When I covered a D-I hoops team, I had to be different because my competition was the in-state daily and another weekly. We had a sister daily that ran the story, so I worked on a deadline, but I had to write it so when it appeared in my weekly two days later it would still read fresh.
    I didn't do any writing on press row. I absorbed the game and figured out how it related to what we had seen/been told throughout the year to that point and what it meant going forward. I'd ask a couple questions at the presser that got a lot of strange looks because they were always "bigger picture" q's coaches hate, but I was trying to relate them to what I was writing.
    The fun part was getting into the room, cussing myself for being so bad, then going to work and cranking out something that, nine times out of 10, got a great response from our readership. Hell, once an SID emailed me after a tough loss and said it seemed I was the only one who understood the changes that were going on and why struggles were happening (followed by a phone call the following week for an unrelated story that he said cost the school a huge payday).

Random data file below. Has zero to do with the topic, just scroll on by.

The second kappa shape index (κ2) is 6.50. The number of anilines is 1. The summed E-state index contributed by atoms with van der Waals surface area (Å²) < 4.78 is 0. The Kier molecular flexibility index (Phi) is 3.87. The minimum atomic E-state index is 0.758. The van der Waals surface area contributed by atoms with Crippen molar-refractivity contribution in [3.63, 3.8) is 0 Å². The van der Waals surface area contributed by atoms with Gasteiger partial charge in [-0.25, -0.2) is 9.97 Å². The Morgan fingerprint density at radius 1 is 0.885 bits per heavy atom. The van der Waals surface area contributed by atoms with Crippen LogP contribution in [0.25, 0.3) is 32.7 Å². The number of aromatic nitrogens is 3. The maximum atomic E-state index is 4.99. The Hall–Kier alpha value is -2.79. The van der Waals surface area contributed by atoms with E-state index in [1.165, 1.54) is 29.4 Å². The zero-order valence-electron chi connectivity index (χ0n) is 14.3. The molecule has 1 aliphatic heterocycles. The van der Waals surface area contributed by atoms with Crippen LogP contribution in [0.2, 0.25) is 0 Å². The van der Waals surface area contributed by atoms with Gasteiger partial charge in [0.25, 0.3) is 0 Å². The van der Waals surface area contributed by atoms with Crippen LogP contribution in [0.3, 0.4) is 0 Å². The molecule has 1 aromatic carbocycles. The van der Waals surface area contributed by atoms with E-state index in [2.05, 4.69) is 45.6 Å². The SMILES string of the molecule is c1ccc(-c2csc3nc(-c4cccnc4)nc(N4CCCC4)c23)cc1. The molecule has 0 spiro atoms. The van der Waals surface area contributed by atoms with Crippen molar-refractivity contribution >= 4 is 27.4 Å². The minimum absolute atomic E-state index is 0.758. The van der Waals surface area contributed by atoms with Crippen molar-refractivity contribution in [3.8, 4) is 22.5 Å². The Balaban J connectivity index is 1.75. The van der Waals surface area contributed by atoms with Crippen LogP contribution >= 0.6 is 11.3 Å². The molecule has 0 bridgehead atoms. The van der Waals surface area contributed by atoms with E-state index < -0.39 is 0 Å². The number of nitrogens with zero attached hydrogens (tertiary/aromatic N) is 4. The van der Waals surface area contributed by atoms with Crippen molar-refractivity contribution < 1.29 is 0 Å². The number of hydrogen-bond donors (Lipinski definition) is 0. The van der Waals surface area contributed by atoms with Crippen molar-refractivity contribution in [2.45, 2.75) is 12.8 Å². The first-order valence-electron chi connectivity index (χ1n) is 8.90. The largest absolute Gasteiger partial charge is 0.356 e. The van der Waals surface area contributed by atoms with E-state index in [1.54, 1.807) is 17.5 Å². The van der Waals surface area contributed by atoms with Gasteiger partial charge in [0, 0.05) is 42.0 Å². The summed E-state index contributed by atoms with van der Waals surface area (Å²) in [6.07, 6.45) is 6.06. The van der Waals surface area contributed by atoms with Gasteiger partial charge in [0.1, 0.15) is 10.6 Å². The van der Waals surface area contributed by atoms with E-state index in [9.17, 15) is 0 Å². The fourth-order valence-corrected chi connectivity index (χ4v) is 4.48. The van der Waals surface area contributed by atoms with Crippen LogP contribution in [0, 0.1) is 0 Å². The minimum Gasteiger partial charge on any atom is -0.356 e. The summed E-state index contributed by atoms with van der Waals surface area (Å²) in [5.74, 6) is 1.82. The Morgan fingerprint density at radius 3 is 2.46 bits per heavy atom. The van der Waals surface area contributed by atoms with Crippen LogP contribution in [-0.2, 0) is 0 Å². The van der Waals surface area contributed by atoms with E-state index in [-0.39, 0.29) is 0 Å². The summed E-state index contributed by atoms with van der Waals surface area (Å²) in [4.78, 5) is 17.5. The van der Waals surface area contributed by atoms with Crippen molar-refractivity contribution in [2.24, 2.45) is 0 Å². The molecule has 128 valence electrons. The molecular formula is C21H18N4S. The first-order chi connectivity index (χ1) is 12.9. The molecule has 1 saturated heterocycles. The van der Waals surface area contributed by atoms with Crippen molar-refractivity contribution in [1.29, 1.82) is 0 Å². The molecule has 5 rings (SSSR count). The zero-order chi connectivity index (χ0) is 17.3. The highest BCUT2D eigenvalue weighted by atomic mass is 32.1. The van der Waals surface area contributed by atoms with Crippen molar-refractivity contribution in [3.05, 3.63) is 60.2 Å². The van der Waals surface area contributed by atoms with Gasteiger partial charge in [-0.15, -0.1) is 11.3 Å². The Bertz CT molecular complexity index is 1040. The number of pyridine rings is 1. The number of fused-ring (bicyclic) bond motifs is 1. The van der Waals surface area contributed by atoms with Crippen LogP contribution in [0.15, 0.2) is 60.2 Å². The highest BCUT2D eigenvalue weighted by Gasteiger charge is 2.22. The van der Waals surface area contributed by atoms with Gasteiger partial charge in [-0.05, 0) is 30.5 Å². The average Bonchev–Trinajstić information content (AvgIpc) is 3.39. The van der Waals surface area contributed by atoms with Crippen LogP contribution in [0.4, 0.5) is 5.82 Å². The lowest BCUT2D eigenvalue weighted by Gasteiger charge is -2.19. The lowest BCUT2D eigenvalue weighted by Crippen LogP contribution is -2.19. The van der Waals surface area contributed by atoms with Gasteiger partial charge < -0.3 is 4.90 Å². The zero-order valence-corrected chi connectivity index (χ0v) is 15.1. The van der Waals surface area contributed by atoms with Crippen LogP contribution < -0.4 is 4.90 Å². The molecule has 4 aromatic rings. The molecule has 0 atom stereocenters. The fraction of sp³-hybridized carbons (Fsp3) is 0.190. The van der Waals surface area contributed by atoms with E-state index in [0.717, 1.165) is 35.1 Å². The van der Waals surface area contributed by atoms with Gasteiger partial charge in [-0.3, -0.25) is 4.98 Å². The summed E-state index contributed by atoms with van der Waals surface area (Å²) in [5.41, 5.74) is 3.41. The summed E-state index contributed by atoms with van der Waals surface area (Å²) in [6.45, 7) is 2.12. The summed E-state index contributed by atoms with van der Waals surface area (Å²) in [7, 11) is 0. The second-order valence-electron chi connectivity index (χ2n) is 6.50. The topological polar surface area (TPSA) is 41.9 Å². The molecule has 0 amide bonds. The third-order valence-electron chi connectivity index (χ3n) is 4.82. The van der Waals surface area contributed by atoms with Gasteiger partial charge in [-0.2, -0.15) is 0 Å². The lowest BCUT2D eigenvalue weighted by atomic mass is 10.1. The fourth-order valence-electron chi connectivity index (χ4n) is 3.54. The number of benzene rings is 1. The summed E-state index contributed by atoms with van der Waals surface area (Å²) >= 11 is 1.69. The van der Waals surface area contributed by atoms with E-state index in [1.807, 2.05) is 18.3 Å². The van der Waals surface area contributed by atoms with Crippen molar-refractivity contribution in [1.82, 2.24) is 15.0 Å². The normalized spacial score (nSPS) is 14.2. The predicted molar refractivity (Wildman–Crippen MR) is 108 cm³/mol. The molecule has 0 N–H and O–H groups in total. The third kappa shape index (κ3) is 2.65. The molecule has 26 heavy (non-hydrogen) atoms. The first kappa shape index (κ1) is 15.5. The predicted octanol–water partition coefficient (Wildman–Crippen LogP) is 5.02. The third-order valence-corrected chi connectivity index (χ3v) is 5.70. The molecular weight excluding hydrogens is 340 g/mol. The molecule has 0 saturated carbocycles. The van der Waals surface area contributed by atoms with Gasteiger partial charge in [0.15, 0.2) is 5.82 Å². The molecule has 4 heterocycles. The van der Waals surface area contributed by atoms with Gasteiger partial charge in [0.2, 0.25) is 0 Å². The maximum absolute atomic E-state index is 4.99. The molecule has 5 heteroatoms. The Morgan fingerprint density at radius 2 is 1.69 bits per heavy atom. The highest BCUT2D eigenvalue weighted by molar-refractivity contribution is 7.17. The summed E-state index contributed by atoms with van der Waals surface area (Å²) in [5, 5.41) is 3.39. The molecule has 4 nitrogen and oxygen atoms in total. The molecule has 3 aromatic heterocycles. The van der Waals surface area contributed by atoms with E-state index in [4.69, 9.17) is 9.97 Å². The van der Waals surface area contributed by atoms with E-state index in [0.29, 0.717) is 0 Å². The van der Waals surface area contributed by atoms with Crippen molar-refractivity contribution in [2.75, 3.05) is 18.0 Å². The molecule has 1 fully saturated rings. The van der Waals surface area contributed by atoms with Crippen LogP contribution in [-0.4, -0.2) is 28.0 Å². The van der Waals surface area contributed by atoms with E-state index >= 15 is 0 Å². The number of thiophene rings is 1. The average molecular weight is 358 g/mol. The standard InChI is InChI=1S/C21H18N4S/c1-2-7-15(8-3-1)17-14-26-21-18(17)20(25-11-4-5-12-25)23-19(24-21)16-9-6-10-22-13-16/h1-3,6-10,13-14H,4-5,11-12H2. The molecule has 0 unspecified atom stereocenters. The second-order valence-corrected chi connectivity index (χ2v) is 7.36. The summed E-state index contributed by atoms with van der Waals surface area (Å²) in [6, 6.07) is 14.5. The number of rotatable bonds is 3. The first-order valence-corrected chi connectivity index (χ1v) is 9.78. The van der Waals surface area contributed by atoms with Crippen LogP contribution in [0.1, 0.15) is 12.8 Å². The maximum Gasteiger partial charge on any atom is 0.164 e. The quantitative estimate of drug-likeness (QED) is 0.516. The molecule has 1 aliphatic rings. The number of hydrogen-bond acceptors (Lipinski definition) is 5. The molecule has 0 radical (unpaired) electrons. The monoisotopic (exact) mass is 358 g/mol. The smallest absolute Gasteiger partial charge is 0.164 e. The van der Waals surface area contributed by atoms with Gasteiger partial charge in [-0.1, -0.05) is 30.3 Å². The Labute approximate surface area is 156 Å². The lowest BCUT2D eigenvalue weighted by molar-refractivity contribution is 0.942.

Games were fun, but don't treat them as gamers. They're features and a column all in one.
     
  8. reformedhack

    reformedhack Active Member

    I think your assessment is spot-on.

    The only task now is deciding whether to (A) keep doing the way things are, (B) make the best use of the resources as they currently exist, or (C) invest in training and nurturing a generation of storytellers. The first choice is certain death. The third choice, I fear there might not be enough time.
     
  9. That's really cool. I like that.

    What do you mean by behind the scenes?
     
  10. reformedhack

    reformedhack Active Member

    As I said, it was something I whipped up quickly -- literally, about three minutes -- so I didn't put a lot of thought behind exactly what each category would entail. I suppose I was thinking about something that happened in the locker room, or off the field, or in the front office ... basically, something that wouldn't show up in the boxscore but had an effect in the outcome of the game or its aftermath. Mainly, I pulled it out of thin air. (Anyone taking this approach certainly should finesse the categories and keep them consistent.)

    Really, the larger idea was having a talking point that helps reinforce the idea that the writer/organization is bringing something to the morning report that the reader didn't see on TV last night. Although, if you think about it, should be the goal as often as possible.
     
  11. Southwinds

    Southwinds Member

    Bullets are lazy. Craft a story.

    For that matter, gamers are lazy, too. Advance the dialogue. Put a story in context, both in the past and in the future.
     
  12. reformedhack

    reformedhack Active Member

    Bullets can be efficient. Especially when you don't have time to craft a story.

    Not for nothing, but when it comes to major events, one can make a good case for eliminating the game story entirely and letting columnists tell the story of the day.
     
    Mr. Sunshine likes this.